Chinese experts refuse to back claim that Wong Lo Kat herbal tea increases life expectancy
Scientists say research used to justify claims refers to tests carried out on rats
Experts and scientists have refused to endorse a claim by a Chinese herbal tea company that consuming their product can increase life expectancy by 10 per cent, mainland media reported on Thursday.
Li Chuyuan, chairman of state-owned Guangzhou Pharmaceutical Holdings, parent company of the firm that makes Wong Lo Kat herbal tea, said the claim was based on government-funded research led by the Chinese Centre for Disease Control and Prevention (CDC) in Guangzhou, Beijing Youth Daily reported.
But CDC scientists said the brew had only been tested on rats and could not be sure if the findings would translate to humans.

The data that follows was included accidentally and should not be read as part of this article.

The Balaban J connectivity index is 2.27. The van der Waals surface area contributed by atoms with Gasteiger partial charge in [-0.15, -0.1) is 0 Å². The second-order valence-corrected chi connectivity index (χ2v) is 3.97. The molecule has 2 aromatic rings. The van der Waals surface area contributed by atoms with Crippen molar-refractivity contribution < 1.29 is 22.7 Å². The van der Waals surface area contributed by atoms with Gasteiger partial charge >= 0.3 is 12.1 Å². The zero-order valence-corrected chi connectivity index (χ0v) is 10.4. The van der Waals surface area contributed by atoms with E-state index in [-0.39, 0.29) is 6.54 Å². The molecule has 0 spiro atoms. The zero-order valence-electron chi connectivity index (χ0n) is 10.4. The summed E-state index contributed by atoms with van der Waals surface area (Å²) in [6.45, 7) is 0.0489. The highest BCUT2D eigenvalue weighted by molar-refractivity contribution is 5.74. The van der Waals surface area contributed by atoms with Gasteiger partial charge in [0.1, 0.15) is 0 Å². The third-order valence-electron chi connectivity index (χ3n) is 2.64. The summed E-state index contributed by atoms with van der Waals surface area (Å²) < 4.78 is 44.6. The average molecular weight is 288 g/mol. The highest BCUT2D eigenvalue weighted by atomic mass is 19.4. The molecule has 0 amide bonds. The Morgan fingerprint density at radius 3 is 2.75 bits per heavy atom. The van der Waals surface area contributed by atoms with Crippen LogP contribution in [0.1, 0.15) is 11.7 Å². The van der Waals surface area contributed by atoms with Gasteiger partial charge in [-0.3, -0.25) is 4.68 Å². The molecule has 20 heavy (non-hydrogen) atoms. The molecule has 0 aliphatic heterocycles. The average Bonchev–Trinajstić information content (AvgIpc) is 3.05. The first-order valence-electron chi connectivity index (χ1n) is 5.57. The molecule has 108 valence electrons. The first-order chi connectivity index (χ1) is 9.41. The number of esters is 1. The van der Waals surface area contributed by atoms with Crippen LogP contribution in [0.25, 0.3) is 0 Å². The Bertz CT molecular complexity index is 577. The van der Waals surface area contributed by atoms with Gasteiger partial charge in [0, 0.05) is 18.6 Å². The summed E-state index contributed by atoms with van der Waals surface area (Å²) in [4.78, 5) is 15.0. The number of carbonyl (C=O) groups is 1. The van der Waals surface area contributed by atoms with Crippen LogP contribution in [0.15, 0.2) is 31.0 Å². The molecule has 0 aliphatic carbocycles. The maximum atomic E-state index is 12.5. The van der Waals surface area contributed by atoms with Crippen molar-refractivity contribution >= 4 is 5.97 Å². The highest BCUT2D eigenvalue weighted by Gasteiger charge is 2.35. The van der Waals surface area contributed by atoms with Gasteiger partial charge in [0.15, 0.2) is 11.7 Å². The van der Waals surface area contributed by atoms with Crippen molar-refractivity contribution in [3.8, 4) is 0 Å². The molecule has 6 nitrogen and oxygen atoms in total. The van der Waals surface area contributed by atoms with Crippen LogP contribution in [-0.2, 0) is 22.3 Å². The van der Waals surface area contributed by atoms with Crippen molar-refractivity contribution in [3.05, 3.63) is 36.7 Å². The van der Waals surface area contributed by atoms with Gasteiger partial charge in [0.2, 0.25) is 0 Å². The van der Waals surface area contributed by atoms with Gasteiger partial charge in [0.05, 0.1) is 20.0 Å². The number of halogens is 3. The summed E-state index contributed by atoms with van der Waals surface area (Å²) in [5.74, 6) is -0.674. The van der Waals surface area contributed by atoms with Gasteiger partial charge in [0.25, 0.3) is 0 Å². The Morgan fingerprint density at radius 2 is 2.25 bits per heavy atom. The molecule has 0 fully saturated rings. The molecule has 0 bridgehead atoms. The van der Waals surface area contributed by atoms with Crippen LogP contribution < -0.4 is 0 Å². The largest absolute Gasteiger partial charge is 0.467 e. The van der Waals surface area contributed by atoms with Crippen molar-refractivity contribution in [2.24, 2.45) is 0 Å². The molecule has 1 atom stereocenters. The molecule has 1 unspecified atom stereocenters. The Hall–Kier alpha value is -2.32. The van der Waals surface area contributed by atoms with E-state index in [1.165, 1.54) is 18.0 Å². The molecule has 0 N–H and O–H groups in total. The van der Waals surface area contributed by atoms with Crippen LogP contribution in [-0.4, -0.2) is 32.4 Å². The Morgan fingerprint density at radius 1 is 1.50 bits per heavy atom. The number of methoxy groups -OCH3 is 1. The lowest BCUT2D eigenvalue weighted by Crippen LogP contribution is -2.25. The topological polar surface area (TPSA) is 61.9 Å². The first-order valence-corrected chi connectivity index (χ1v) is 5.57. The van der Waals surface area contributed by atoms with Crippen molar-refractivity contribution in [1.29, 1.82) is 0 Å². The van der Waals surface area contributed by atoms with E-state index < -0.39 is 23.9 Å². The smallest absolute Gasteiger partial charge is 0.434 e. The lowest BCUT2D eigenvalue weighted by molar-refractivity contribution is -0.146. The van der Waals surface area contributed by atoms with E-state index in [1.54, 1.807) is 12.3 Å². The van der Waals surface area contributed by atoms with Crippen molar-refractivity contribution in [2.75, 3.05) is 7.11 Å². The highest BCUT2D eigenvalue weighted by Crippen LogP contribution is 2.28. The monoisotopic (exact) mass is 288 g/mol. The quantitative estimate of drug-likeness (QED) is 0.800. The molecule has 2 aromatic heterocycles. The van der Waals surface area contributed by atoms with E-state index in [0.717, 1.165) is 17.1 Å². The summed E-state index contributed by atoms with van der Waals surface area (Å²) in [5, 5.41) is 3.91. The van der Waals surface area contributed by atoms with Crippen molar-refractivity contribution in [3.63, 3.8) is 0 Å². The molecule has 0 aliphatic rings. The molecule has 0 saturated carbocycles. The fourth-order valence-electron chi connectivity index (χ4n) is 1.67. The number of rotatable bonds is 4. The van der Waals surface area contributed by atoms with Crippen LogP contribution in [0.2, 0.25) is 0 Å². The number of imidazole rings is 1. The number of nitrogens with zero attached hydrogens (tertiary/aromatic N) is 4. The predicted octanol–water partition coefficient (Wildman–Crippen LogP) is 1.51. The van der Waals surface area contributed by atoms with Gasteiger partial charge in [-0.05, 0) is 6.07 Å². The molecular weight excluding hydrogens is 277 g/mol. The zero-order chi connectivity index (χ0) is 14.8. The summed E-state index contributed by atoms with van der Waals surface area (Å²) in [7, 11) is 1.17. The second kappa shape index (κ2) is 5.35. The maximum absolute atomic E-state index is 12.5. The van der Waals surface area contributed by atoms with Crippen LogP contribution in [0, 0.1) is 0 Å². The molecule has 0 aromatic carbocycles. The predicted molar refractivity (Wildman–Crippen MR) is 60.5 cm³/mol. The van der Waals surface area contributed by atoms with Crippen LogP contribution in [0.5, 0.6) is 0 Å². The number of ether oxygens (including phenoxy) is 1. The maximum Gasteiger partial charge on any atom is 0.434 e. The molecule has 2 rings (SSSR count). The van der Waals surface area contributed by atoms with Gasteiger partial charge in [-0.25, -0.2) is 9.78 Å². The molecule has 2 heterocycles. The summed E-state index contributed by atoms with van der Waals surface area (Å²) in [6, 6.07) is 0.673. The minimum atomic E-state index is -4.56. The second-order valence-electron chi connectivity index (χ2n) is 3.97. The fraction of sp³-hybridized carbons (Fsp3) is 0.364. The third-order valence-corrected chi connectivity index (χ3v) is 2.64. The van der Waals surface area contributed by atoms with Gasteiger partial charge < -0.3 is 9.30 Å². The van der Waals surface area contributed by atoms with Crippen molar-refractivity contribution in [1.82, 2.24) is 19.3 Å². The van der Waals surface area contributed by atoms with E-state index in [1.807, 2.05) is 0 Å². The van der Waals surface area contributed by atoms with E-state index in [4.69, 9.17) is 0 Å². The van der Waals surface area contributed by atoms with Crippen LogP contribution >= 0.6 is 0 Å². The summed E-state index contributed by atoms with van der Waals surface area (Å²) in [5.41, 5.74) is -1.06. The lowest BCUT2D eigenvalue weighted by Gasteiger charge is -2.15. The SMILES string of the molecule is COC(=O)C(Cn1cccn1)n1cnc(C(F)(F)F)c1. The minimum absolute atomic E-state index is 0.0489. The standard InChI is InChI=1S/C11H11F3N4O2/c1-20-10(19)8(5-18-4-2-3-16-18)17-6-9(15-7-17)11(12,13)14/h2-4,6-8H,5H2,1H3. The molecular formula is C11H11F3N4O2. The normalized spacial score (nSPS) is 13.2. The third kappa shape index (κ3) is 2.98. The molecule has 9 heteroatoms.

Wong Lo Kat has made similar claims in the recent past, the newspaper reported. This time, however, the company said it had the support of industry experts, including Yin Ye, chief executive of Shenzhen-based Beijing Genetics Institute, one of the world’s largest genome sequencing centres.
However, Yin said he had only “nodded out of good manners” when asked about the claim during a recent conference.
“I drink the tea but it does not mean I agree with the claim,” Yin later said on Weibo, China’s equivalent of Twitter.
When asked to weigh in, Fan Zhihong, a professor and nutritionist from China Agricultural University, told the newspaper that the tea is high in sugar, making it unsuitable for people with diabetes.